To honor: Bakersfield College is holding its fifth annual Vet Fest, a campus event to honor all current and past members of the Armed Forces. Stop by for food, music and "access to necessary resources vital to student success," 9 a.m. to 1 p.m., at Bakersfield College, 1801 Panorama Drive, CSS Building, Counseling Center. For details call 395-4011 or visit bakersfieldcollege.edu.
To learn: At the Make It Fair town hall meeting, from 6 to 8 p.m., attendees can learn about Proposition 13, and according to organizers, find out how to close California’s commercial property tax loophole and invest more than $68 million into schools, libraries, parks and hospitals. Dinner and childcare will be provided, RSVP required. At Carpenter’s Hall, 911 20th St. 421-3424. email@example.com.
To smile: What could be better than watching your favorite Disney characters skating across Rabobank Arena? Disney On Ice begins 7 p.m. Thursday, and also has showings Friday, Saturday and Sunday. Tickets are $15 to $60. Call 888-929-7849 or go to AXS.com to get times for the other dates.
To succeed: A Shop for Success pop-up will be held from 5:30 to 7:30 p.m. at the Haberfelde Building Gallery, complete with champagne, hors d' oeuvres, and, of course, shopping. All proceeds fund local programs and the mission to empower local women to achieve success. Admission is $10.
Our kind of people
Johnny Saez wanted to do something good for his community, so last February he bought a snow cone truck.
But Kona Ice is not your run-of-the-mill shaved ice dispensary, and Saez isn’t just in it for the greenbacks. Most months, Saez cruises for a cause, partnering with local schools, hospitals, Parent Teacher Associations and other organizations, agreeing to cut 20 percent of his gross sales to help raise money.
His truck, decked out in a tropical wave of colors and a Tiki hut roof to boot, offers a self-serve flavor wave and wild flavors such as pickle and tiger’s blood.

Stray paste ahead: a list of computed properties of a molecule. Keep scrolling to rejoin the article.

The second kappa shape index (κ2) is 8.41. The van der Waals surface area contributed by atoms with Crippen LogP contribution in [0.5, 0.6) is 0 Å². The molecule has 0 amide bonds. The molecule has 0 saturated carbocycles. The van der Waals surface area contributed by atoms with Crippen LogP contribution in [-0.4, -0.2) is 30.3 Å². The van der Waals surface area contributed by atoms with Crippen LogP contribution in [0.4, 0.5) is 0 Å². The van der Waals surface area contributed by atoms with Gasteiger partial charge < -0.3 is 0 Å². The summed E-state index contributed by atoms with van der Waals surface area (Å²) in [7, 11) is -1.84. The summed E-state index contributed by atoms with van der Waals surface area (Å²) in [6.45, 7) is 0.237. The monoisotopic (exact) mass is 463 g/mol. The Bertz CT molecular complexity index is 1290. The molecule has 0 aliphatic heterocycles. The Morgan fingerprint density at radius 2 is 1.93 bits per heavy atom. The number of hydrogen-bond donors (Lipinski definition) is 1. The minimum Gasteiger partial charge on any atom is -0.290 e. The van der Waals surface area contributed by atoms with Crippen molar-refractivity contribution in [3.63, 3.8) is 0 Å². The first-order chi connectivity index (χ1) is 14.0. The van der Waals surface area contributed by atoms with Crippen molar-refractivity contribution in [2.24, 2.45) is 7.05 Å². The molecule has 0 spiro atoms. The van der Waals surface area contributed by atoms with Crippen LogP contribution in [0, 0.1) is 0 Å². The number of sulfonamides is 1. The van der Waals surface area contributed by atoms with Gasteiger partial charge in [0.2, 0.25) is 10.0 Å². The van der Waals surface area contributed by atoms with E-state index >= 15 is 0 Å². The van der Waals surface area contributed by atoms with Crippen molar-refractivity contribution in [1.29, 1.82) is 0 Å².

“It’s great. We’re getting some money, and we help the community. My wife and I, when we saw the idea of the franchise – most of the time they don’t give back to the community – but we love the community here and we do whatever we can to give back,” Saez said. “It’s the core of the whole franchise.”
About 90 percent of the time Kona Ice hits the streets, Saez said, it’s to fundraise for a good cause.
Saez, who works as an engineer in the oil and gas industry by day, runs the business with his brother and wife on his downtime. He plans to pass the truck, and the business, down to his kids so they can continue the tradition of fundraising when they're old enough to serve shaved ice.
"We are trying to help these societies and associations, even schools and PTAs, to raise money," Saez said. "That's what we're trying to do."
DREAM ON ...
Inside Out/Dreamers are hoping to create a sense of urgency for Congress to pass the DREAM Act by designing a photo portrait of the descendants of immigrants and immigrants alike in Bakersfield.
Their photo booth will be at Frameworks, 1020 18th St., starting at 10:30 a.m. Thursday and continuing on from 12 to 6 p.m. The booth will run on Friday, as well, from 11 a.m. to 5 p.m.
Short speeches igniting Dream Act National Day of Action in Bakersfield will kick off the event. Afterward, activists will caravan to Congressman David Valadao's office, with some of their photo booth portraits in hand.
It's not just a photo opp, either. Representatives of the UFW Foundation, the Dolores Huerta Foundation, Faith in Kern, Youth2Leaders, Mi Familia Vota and CHIRLA- Central Valley will speak throughout the event.
Bakersfield is part of a nationwide effort to plaster humongous murals featuring portraits of immigrants and their "dreamers" at various locations. The Bakersfield murals will be on display on the outside of Frameworks.
“What a great idea. It brings culture. It brings fun. It diversifies the economy.”
— Kern County Supervisor Mick Gleason, who nevertheless joined his colleagues in their unanimous rejection of a plan by Phil and Daniel Rudnick to build a festival concert venue at 7th Standard Road and Interstate 5. Gleason cited public safety concerns, the potential for traffic problems and needs of the county’s critical agriculture economy.